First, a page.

In last week’s article, we discussed the importance of recognizing and mastering two domains of change, if we want to optimize our parenting effectiveness. First, there is the ‘Inside Game.’ This is about your personal psychology, and mastering your attitude, your energy, and your inner resources to be at your best every day. Then, there is the ‘Outside Game.’ This is the domain of your daily habits and the effectiveness of your action plan for life.

Last week, we covered the fundamentals of the inside game, with a focus on how acceptance of the moment (in front of you) frees you to have choice and flexibility. We need this in order to teach. Resistance to a moment of negative behavior usually locks us into a reaction that is habitual, ineffective and often upsetting. Nothing improves with reactive parenting.

Once we accept the moment that is in front of us, we are then free to choose the most effective path that will teach or guide our children. Today, we build on that by creating an action plan that best teaches.

The Outside Game: Why Limits Must Be Job One.

Life sets limits on all of us and learning to live happily and effectively within them is a skill we (hopefully) acquire through our childhood experiences. More importantly, perhaps, we learn about responsibility by negotiating our way through these ‘life limits’ while striving to do our best.

Our children need rules and limits; as this allows them to grow up in a world that reflects reality and then consequentially, prepares them for that reality. So, let’s jump into the practical stuff, so you can see how this works.

Using Limits to Teach Preparation for Life.

Critical Mistake 1: Too many rules. The more rules you have in your home, the more violations of the rules that will occur. The more violations, the more frequently you have to end up managing your children’s behavior.

This leads to constant intervention and decision-making about consequences. If you have a difficult or strong-willed child, this will mean you are frequently adding consequence upon consequence, and the environment begins to feel very punitive and negative.

Solution: Have just a few essential rules. Rather than dozens of rules, focus on the critical rules that will maintain structure and routine. If you understand how to manage behavior using the leverage you possess in your home, this is not too difficult to do. In fact, it is easier to manage your home, and to maintain order and sanity, with just a few decisive rules, than it is when you too many rules that you can’t keep up with.

Critical Mistake 2: Setting rules that parents don’t follow. This is one of the biggest mistakes we make. We establish guidelines for our children, yet we model something different. For example, our rule may be that there is no disrespectful talk in our home. But, when our children aren’t listening, we’re willing to compromise that rule for ourselves and we scream and yell at them. We may not think of this as disrespect, but if we had a video camera sitting on our child’s forehead and we played it back for the world to see….I suspect that it would appear quite disrespectful.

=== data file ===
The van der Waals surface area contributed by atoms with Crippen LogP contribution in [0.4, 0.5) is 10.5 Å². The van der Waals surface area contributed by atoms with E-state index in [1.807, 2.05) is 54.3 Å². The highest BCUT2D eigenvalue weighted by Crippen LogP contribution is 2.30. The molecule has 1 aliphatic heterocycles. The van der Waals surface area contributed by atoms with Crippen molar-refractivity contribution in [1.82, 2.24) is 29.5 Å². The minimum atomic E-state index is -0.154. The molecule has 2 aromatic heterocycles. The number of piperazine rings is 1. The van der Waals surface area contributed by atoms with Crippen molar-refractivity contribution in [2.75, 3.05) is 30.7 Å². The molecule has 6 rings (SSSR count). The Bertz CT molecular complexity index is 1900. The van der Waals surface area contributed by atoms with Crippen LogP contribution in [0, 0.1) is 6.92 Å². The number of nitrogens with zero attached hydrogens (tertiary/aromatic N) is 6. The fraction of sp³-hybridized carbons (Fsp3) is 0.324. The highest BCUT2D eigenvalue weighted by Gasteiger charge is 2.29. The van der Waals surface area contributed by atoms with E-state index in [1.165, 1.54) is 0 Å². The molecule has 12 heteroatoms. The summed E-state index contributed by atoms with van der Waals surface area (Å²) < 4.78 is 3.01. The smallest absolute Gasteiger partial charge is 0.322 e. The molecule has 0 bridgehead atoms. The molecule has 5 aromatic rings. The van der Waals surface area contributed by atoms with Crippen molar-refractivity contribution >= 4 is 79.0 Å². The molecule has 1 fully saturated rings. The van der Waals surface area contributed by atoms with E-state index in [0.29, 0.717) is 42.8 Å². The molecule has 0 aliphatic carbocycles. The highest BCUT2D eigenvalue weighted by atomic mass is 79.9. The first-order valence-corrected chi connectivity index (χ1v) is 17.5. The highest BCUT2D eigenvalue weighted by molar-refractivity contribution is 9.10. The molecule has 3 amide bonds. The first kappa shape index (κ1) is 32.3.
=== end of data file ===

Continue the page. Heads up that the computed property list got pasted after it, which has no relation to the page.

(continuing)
We tell the children to put down their cell phone, but they see us looking at the phone constantly. Perhaps they are getting pudgy, so we limit their snacks. Yet, they see us gaining weight and failing to exercise, while we eat chips and ice cream during the ball games. We can all pretend these little things don’t matter. But they do.

Solution: Walk your talk. If we set a rule, then we must be willing to follow it ourselves. We must model what we seek from our children. If you expect the kids to remain calm in the face of disappointment, then we must model this for them. If we expect their attention during dinner, rather than having their face in their phone, we must model this as well.

The goal is simple: Be the example for your children of how you want them to be.

Critical Mistake 3: Setting fantasy rules that have no chance of success. This usually happens when rules are set, but no consequence is tied to the rule. This is critical to understand. I will often have parents bring in a list of rules, that they have forced to child or teen to sign as an agreement. Honestly, these are usually worthless.

Why? Because the rules say things like, ‘You will be respectful to your parents.’ There is no consequence tied to the problem behavior, and this is not reality.

Solution: Have reality-based rules.

  • “You can’t eat unless you wash your hands.” Good rule. This is supportive of health.
  • “I’ll take your toy away if you throw it inside the house.” Good rule. It preserves what we care about.
  • “You will repair it, or replace it, if you have a tantrum and break it.” Good rule. Again, it parallels what happens in the real world.

Notice each rule is tied to an immediate, relevant consequence. This reflects reality, teaches most effectively and prepares children for the real world.

Remember: This is about an ‘Outside Game’ plan, a daily action plan of reality-based rules that is simple for you to enforce. Minimize the number of rules. Walk your talk, and keep focused on the action that enforces the rule. Next week, we will cover part three of this article and further explain how to make sure your daily habits align with an effective ’Outside Game’ of parenting.